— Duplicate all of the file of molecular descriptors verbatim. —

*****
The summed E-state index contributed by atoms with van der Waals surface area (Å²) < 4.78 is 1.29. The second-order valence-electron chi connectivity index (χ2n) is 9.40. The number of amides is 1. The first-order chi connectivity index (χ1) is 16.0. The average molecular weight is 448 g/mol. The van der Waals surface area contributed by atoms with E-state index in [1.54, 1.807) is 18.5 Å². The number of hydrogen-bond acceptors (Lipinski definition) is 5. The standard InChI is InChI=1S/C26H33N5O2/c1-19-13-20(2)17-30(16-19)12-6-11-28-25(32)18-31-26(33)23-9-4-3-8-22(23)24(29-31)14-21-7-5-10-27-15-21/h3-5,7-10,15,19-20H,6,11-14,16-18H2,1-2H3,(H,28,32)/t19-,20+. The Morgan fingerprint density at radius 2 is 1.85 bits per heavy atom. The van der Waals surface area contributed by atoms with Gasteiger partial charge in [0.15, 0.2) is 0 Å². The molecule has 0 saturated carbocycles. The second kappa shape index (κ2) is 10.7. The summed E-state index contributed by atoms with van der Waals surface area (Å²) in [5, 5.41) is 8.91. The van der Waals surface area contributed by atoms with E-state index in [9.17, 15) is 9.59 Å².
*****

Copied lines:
The summed E-state index contributed by atoms with van der Waals surface area (Å²) < 4.78 is 1.29. The second-order valence-electron chi connectivity index (χ2n) is 9.40. The number of amides is 1. The first-order chi connectivity index (χ1) is 16.0. The average molecular weight is 448 g/mol. The van der Waals surface area contributed by atoms with E-state index in [1.54, 1.807) is 18.5 Å². The number of hydrogen-bond acceptors (Lipinski definition) is 5. The standard InChI is InChI=1S/C26H33N5O2/c1-19-13-20(2)17-30(16-19)12-6-11-28-25(32)18-31-26(33)23-9-4-3-8-22(23)24(29-31)14-21-7-5-10-27-15-21/h3-5,7-10,15,19-20H,6,11-14,16-18H2,1-2H3,(H,28,32)/t19-,20+. The Morgan fingerprint density at radius 2 is 1.85 bits per heavy atom. The van der Waals surface area contributed by atoms with Gasteiger partial charge in [0.15, 0.2) is 0 Å². The molecule has 0 saturated carbocycles. The second kappa shape index (κ2) is 10.7. The summed E-state index contributed by atoms with van der Waals surface area (Å²) in [5, 5.41) is 8.91. The van der Waals surface area contributed by atoms with E-state index in [9.17, 15) is 9.59 Å².